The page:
This month I spent two days travelling across the South West of England, in my ongoing mission to visit every police force to see the innovative methods they use and the challenges they face.
Rural areas are often understandably seen as presenting a lower demand than our urban areas but they present their own unique challenges, primarily in relation to geography. In Devon and Cornwall, for example, there are just 0.7 officers per square mile, compared to 44 in London, making it very difficult to maintain a decent emergency response time. What’s more, Devon and Cornwall is responsible for policing 500 miles of coastline and for ten miles out to sea – challenges we simply aren’t used to in South Yorkshire!
For the police, keeping on top of new tech is really important for keeping control of crime, and Avon and Somerset’s new software Qlik Sense is helping them run data analytics to help with police management and community policing.
In Dorset I heard about some of the fantastic new innovations being deployed, like their digital dog – a sniffer dog trained to pick up on the chemicals used in digital devices like USB sticks and mobile phones. So far he’s already caught around 50 people, mostly for crimes such as child abuse where offenders have stored their images on USB sticks rather than keep them on their hard drive.. But there are more disappointing statistics too – they’re facing a 12% yearly rise in calls to 101 and 999, including 5,300 reported missing persons.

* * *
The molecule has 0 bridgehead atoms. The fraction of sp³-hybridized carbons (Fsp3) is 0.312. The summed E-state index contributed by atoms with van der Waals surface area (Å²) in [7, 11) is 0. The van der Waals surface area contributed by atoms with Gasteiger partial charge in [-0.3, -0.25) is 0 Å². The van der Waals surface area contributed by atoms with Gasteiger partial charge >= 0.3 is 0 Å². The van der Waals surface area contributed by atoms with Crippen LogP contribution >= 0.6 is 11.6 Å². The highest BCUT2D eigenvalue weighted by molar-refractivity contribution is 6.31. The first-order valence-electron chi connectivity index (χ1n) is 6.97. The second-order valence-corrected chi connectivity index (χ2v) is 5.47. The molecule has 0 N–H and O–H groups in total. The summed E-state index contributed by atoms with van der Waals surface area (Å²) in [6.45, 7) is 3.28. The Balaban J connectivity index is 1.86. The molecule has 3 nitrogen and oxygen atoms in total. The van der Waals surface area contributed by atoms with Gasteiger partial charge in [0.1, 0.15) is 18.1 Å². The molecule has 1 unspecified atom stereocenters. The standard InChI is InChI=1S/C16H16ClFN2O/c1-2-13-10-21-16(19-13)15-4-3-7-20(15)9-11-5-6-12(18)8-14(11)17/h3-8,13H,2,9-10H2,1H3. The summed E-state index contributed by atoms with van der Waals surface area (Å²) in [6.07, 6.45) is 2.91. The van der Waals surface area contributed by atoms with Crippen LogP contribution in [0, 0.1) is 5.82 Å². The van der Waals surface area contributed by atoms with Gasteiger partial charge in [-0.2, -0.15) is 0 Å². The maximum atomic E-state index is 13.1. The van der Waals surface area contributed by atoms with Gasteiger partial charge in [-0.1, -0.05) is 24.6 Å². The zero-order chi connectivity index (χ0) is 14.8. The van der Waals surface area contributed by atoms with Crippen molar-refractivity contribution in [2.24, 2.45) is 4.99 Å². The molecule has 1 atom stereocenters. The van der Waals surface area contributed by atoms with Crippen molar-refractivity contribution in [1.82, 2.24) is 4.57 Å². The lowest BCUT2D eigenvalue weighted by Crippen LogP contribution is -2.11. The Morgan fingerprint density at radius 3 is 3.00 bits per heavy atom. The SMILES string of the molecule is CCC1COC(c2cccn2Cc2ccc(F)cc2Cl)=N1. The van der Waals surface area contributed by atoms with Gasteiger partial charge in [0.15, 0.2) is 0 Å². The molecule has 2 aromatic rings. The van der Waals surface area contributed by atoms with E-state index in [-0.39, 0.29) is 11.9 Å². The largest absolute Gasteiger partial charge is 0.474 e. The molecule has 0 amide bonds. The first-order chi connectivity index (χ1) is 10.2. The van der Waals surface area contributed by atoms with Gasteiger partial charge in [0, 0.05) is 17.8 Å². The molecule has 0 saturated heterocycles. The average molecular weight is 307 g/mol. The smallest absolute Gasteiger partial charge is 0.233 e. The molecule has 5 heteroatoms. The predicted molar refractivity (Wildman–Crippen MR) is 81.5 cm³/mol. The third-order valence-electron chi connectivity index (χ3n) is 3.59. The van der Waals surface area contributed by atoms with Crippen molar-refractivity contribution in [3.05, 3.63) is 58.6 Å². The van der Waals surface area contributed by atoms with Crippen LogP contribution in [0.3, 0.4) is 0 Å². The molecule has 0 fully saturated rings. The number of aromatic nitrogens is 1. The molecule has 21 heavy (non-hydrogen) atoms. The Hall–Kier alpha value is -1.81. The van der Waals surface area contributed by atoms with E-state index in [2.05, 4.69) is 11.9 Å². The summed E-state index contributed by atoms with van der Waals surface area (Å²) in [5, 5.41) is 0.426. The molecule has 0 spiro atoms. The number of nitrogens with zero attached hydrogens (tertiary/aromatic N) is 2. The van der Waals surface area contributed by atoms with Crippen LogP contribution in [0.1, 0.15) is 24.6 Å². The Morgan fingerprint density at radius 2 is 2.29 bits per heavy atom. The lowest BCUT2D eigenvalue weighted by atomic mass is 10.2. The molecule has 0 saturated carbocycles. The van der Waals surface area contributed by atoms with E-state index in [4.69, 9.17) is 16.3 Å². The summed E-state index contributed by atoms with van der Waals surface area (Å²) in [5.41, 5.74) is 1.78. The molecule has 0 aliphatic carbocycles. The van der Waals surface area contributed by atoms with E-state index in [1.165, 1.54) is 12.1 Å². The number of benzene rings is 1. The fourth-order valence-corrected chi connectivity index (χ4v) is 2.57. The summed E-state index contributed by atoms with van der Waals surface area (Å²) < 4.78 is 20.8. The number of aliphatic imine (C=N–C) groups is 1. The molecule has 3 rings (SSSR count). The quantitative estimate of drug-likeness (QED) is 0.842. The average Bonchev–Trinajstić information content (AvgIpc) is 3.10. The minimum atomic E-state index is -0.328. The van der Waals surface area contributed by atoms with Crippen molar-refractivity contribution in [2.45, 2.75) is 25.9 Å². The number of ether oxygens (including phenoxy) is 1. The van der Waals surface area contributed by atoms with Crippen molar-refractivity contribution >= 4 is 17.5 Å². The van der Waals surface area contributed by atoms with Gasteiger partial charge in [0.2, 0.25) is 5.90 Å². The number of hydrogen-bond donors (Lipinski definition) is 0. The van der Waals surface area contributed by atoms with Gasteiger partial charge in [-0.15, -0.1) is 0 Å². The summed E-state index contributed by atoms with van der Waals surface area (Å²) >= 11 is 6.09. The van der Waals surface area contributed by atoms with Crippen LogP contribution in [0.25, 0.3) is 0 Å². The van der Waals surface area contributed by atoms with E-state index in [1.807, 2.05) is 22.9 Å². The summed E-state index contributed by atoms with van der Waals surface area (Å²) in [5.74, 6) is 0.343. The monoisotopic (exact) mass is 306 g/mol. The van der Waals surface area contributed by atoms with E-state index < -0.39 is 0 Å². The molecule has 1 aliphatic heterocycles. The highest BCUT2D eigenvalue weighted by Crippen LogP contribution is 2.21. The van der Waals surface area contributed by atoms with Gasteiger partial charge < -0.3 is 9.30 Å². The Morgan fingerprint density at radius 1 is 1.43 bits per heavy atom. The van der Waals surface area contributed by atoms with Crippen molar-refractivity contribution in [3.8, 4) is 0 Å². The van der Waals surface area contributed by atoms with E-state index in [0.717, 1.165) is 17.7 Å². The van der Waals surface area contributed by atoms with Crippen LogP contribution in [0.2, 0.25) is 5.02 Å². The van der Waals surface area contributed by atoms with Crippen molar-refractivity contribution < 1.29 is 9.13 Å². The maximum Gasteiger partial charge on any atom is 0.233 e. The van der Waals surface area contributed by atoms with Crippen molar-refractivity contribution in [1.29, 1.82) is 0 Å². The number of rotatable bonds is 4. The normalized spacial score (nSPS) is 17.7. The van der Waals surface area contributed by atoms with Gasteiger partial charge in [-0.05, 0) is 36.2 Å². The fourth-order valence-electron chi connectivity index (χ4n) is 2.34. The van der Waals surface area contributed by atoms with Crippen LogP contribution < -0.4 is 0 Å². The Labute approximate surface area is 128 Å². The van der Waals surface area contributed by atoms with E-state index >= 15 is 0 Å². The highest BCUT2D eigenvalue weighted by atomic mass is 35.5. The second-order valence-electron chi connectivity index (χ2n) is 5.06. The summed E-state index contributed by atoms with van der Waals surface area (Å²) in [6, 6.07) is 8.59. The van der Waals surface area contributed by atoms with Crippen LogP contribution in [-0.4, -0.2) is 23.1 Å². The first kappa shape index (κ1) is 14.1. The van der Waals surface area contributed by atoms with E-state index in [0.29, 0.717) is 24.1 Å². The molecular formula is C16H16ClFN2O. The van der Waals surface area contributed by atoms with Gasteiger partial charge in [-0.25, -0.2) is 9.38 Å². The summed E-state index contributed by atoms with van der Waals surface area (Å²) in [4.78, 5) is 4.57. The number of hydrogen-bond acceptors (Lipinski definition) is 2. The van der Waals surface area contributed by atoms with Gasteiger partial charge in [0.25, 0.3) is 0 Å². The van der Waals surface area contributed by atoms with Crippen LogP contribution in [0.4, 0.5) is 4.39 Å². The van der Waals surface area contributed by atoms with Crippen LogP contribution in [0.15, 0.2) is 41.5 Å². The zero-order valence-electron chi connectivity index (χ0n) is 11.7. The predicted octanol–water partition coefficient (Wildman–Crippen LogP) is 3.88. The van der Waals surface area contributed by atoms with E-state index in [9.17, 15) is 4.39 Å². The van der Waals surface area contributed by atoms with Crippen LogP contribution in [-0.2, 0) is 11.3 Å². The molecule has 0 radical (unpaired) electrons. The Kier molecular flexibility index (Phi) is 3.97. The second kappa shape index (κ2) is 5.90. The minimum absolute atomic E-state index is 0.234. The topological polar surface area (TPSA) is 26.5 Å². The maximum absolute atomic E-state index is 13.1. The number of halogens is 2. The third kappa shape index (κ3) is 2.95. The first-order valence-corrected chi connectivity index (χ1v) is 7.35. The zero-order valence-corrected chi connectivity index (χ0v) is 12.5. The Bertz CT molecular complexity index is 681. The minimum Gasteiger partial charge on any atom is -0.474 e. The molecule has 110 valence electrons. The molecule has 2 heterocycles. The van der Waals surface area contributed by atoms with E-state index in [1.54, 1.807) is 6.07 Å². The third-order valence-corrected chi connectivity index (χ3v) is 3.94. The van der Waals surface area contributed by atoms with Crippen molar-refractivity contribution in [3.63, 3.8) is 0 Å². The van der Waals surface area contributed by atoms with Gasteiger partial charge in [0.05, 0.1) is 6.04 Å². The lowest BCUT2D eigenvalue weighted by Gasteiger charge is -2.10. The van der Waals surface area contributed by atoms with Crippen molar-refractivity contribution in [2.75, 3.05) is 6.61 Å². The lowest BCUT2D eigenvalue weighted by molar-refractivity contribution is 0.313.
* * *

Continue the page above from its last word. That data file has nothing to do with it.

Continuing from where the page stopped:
Gloucestershire have been working on tackling and understanding the rise in violent and youth crime, something that has been a troubling trend nationwide, and have been working with Crimestoppers in schools to help educate children about the dangers they could face. Increasingly cars are single-crewed, leading to risks for officers out alone, and they’re having to deal with complex issues including cyber crime, modern day slavery and child neglect. About 40% of their contact with the public involves mental health.
It’s striking how similar issues affect forces all across the country, including the trafficking of children by drug rings in county lines operations, a worrying number of missing persons cases and huge rise in issues around mental health.
The problems are similar, and so are the solutions – we need enough officers for the restoration of neighbourhood policing, sufficient resources and innovation to deal with the new forms of crime the police have to deal with, and the restoration of our public services, whose running down has put extra pressure on the emergency services. You can’t protect the public on the cheap, and the Government’s failure to understand that is putting communities all across the country at risk.